About a decade ago, password management wasn’t a critical issue, and most Internet users had only a few of them to remember. Typically it was an e-mail, maybe a login to online forums, or a MUD game from even older times (who still remembers those?). Things have drastically changed, and there are currently 4.6 billion people who use the Internet to watch movies, shop, make money, advertise, teach Python online courses, and whatever else you can think of.
And most of the services that people are using online are usually hidden behind a password, especially those that include money transactions. Instead of having to remember only a few simple passwords, there’s a necessity to have dozens of them for each different service. Moreover, cybercriminals were fast to exploit it, and credential stuffing attacks are increasing for some time now.
So whatever OS a person is using, be it a more secure Linux or Android or any other, password management is an online problem that can target anyone. However, a solution was developed quite some time ago, with some password managers dating as early as the start of the century.
How Do Password Managers Solve the Issue?
At first glance, password managers might look like a very simple piece of software that’s not doing much. The reality is different. Password managers use cryptography, cloud-based solutions, and use zero-knowledge architecture to secure user’s passwords. They facilitate the use of complex combinations for our passwords, which is of utmost importance since studies reveal that the most popular passwords still are “123456”, “password”, “qwerty123”, and alike.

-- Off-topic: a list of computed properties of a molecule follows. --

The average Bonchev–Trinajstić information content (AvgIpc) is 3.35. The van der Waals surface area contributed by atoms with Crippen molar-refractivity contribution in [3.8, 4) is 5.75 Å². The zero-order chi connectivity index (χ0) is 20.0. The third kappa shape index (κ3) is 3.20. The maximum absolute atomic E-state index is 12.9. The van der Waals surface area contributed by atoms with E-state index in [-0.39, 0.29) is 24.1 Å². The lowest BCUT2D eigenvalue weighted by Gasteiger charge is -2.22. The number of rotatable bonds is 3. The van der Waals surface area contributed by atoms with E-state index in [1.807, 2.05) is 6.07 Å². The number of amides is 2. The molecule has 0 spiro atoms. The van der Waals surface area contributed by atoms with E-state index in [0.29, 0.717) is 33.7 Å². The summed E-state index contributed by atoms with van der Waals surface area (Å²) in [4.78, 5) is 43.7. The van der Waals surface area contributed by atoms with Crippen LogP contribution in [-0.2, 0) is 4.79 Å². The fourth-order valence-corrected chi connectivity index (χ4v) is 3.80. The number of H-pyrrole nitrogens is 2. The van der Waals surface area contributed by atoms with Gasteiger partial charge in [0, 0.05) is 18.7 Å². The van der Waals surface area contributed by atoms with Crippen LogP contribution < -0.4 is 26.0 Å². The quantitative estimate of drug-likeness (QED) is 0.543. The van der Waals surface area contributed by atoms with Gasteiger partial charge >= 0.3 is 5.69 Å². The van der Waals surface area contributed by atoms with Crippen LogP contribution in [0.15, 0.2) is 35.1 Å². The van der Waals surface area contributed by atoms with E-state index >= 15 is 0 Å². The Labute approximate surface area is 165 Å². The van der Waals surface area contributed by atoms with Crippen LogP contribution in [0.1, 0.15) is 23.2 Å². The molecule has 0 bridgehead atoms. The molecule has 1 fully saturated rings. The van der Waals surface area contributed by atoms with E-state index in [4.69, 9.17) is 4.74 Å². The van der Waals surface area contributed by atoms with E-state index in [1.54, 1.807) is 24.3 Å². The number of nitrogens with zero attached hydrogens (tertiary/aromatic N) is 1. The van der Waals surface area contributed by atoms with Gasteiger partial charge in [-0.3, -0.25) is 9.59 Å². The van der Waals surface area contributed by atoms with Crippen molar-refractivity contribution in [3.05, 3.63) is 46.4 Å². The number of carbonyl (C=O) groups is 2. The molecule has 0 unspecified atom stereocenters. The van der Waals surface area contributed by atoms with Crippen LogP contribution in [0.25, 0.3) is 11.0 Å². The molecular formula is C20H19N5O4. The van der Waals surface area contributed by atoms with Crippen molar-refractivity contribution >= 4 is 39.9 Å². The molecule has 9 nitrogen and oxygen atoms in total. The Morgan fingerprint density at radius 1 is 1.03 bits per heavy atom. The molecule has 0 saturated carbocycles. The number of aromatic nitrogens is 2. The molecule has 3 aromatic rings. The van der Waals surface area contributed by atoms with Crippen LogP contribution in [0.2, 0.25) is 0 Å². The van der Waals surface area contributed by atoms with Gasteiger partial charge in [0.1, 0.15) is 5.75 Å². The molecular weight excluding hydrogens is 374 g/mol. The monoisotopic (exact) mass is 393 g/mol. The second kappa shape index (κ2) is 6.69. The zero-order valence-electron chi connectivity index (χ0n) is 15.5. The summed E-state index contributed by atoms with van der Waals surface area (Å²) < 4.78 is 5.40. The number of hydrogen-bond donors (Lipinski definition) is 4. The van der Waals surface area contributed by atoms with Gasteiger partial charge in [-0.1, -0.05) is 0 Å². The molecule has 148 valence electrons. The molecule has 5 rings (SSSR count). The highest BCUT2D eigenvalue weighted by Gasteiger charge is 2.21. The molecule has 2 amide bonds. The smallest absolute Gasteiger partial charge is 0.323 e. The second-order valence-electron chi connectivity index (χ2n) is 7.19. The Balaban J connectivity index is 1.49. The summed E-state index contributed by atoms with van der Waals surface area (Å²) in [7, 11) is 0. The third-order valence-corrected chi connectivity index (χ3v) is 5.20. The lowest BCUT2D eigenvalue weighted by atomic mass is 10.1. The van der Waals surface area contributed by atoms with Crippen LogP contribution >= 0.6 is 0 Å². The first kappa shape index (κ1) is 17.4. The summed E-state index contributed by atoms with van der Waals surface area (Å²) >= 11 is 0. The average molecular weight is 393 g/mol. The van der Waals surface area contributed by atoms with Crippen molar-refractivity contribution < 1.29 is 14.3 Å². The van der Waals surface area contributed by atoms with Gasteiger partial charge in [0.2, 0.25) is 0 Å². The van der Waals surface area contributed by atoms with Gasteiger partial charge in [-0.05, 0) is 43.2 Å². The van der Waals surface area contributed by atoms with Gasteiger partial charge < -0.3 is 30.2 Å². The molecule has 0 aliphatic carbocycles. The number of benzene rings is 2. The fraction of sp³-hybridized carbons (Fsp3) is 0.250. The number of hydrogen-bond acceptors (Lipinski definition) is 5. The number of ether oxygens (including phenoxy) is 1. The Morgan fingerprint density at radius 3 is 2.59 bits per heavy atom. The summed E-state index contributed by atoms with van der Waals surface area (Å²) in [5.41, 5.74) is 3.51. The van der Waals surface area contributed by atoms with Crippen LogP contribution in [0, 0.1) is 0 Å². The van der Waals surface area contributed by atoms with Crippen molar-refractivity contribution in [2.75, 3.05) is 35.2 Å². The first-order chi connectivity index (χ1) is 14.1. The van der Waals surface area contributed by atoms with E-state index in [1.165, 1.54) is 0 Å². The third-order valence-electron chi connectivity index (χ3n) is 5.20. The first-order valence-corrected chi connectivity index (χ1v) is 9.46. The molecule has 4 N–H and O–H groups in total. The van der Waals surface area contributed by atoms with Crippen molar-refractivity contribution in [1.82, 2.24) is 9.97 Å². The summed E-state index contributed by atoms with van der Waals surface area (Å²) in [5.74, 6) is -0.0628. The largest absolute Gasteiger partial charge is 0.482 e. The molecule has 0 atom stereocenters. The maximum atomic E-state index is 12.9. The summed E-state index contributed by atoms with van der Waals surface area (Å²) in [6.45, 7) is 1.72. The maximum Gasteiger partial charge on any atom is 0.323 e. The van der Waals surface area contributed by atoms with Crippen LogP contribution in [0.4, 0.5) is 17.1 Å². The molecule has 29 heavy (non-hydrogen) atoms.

The problem with weak and reused passwords is that they’re easily hacked. The most straightforward way to do that is by brute-forcing, trying millions of different password combinations until you get a hit. Needless to say, “123456” would break pretty quickly, leaving an account exposed. A more sophisticated method would be to use a Rainbow Table, a list of pre-computed hashes and values used when encrypting a password. Once again, hash values of primitive passwords have most likely appeared on one rainbow table or another, causing such credential stuffing attack spikes as in the Disney+ streaming service release.
Back to password managers. First of all, they take all of the user passwords and store them in an encrypted vault.
There are two solutions: 1) the encrypted vault is kept locally on the users’ device; 2) the cloud-based solution keeps an encrypted vault in a cloud. Both have advantages and disadvantages. Local storage solutions lack cross-device compatibility, which became paramount when smartphones became an everyday thing. However, keeping the vault locally prevents it from leaking from an unsecured cloud.